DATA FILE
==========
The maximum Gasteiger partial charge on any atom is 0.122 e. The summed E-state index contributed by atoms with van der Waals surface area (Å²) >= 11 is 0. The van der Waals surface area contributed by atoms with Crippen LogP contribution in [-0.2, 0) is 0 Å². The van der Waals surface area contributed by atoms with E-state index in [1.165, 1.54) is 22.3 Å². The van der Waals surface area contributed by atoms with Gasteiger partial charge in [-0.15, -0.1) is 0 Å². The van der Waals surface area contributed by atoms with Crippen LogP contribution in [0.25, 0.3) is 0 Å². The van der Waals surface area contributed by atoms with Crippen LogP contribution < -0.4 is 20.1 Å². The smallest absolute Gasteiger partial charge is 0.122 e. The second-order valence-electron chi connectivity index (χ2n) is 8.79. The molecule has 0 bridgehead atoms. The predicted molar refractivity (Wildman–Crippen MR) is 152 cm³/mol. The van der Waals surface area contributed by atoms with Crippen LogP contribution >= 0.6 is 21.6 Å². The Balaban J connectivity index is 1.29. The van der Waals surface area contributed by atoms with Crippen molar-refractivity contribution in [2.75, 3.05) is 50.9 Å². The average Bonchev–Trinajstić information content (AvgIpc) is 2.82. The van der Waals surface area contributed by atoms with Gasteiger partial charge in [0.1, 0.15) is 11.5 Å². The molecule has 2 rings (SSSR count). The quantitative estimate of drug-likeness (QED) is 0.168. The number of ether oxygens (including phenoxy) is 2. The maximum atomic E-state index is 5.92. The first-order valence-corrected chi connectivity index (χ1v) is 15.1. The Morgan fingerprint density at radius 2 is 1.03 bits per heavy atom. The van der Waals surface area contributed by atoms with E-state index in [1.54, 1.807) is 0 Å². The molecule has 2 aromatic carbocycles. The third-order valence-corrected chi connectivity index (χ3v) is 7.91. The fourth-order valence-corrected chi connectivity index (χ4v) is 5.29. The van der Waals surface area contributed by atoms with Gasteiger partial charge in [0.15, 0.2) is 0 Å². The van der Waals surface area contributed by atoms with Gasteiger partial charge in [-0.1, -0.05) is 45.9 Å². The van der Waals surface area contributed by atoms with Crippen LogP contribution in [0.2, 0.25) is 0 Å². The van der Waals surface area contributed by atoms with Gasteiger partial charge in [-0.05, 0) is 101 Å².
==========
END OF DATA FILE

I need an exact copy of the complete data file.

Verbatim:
The maximum Gasteiger partial charge on any atom is 0.122 e. The summed E-state index contributed by atoms with van der Waals surface area (Å²) >= 11 is 0. The van der Waals surface area contributed by atoms with Crippen LogP contribution in [-0.2, 0) is 0 Å². The van der Waals surface area contributed by atoms with E-state index in [1.165, 1.54) is 22.3 Å². The van der Waals surface area contributed by atoms with Gasteiger partial charge in [-0.15, -0.1) is 0 Å². The van der Waals surface area contributed by atoms with Crippen LogP contribution in [0.25, 0.3) is 0 Å². The van der Waals surface area contributed by atoms with Crippen LogP contribution < -0.4 is 20.1 Å². The smallest absolute Gasteiger partial charge is 0.122 e. The second-order valence-electron chi connectivity index (χ2n) is 8.79. The molecule has 0 bridgehead atoms. The predicted molar refractivity (Wildman–Crippen MR) is 152 cm³/mol. The van der Waals surface area contributed by atoms with Crippen LogP contribution >= 0.6 is 21.6 Å². The Balaban J connectivity index is 1.29. The van der Waals surface area contributed by atoms with Crippen molar-refractivity contribution in [2.75, 3.05) is 50.9 Å². The average Bonchev–Trinajstić information content (AvgIpc) is 2.82. The van der Waals surface area contributed by atoms with Gasteiger partial charge in [0.1, 0.15) is 11.5 Å². The molecule has 2 rings (SSSR count). The quantitative estimate of drug-likeness (QED) is 0.168. The number of ether oxygens (including phenoxy) is 2. The maximum atomic E-state index is 5.92. The first-order valence-corrected chi connectivity index (χ1v) is 15.1. The Morgan fingerprint density at radius 2 is 1.03 bits per heavy atom. The van der Waals surface area contributed by atoms with E-state index in [1.54, 1.807) is 0 Å². The molecule has 2 aromatic carbocycles. The third-order valence-corrected chi connectivity index (χ3v) is 7.91. The fourth-order valence-corrected chi connectivity index (χ4v) is 5.29. The van der Waals surface area contributed by atoms with Gasteiger partial charge in [0.15, 0.2) is 0 Å². The van der Waals surface area contributed by atoms with Gasteiger partial charge in [-0.1, -0.05) is 45.9 Å². The van der Waals surface area contributed by atoms with Crippen LogP contribution in [0.2, 0.25) is 0 Å². The van der Waals surface area contributed by atoms with Gasteiger partial charge in [-0.05, 0) is 101 Å².